The blog this week was written by George Martin, President of The Arcadia Institute Wolf Wolfensberger, who did much to further the concept of normalization in America, argued that the way we have viewed a person with a disability has historically shaped the structures, programs or social systems that we developed for that person.
His list of ways of viewing a person with a disability included ‘Object of Pity’ (We can trace such programs as Jerry Lewis’ telethons to this view.), ‘Holy Innocent’ (a person without sin and not to be held accountable for his/her actions), among others. However, the view that led to the most dramatic departure from normal life was to view that person as a ‘Menace to Society’ (Someone to be kept apart in a contained environment, usually in large residential centers) or an ‘Object of Dread’ (Who must be kept out of sight). Such negative views under gird a number of practices today and need to be examined and challenged.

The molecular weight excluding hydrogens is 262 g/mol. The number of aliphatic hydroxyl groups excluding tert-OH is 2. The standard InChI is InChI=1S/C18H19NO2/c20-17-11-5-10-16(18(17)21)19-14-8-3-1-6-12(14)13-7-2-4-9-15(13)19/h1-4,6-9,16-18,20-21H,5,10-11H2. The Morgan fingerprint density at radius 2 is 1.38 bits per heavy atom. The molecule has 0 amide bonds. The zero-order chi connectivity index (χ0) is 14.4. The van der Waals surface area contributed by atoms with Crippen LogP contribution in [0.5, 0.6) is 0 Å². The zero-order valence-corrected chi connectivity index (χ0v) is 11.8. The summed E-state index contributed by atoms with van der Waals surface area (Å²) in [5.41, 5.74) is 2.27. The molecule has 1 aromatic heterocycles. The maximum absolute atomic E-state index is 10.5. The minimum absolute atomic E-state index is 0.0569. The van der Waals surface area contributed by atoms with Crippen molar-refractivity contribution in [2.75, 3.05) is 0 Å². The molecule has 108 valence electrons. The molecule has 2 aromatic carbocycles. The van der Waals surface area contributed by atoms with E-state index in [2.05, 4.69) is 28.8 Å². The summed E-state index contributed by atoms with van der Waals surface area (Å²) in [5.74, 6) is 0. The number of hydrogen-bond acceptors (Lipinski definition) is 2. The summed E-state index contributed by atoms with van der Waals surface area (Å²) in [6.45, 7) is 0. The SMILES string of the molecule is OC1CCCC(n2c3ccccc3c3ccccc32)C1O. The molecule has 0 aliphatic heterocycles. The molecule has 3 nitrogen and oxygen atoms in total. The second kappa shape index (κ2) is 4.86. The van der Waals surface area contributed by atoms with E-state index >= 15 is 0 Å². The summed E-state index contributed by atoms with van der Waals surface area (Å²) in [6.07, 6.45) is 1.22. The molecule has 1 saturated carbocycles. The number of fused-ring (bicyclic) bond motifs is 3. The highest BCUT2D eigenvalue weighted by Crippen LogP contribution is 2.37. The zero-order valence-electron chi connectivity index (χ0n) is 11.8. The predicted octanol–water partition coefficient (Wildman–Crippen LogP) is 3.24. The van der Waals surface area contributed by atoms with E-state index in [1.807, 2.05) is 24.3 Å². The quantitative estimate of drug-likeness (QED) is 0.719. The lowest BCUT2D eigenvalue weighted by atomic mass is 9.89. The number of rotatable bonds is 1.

We also have to do the conceptual work of putting forth alternative views. Some have included ‘a self determining person’, a ‘good worker’, a ‘fellow student’, and other positive views that support preferred practices today. Our own Community Participation Initiative follows from our view that the person with a disability is a full community member, not as a legal right which needs to be defended by legal means, but as a stance in life that is just a condition of being. Informed by this view we simply assume a rightful place for people with disabilities among us.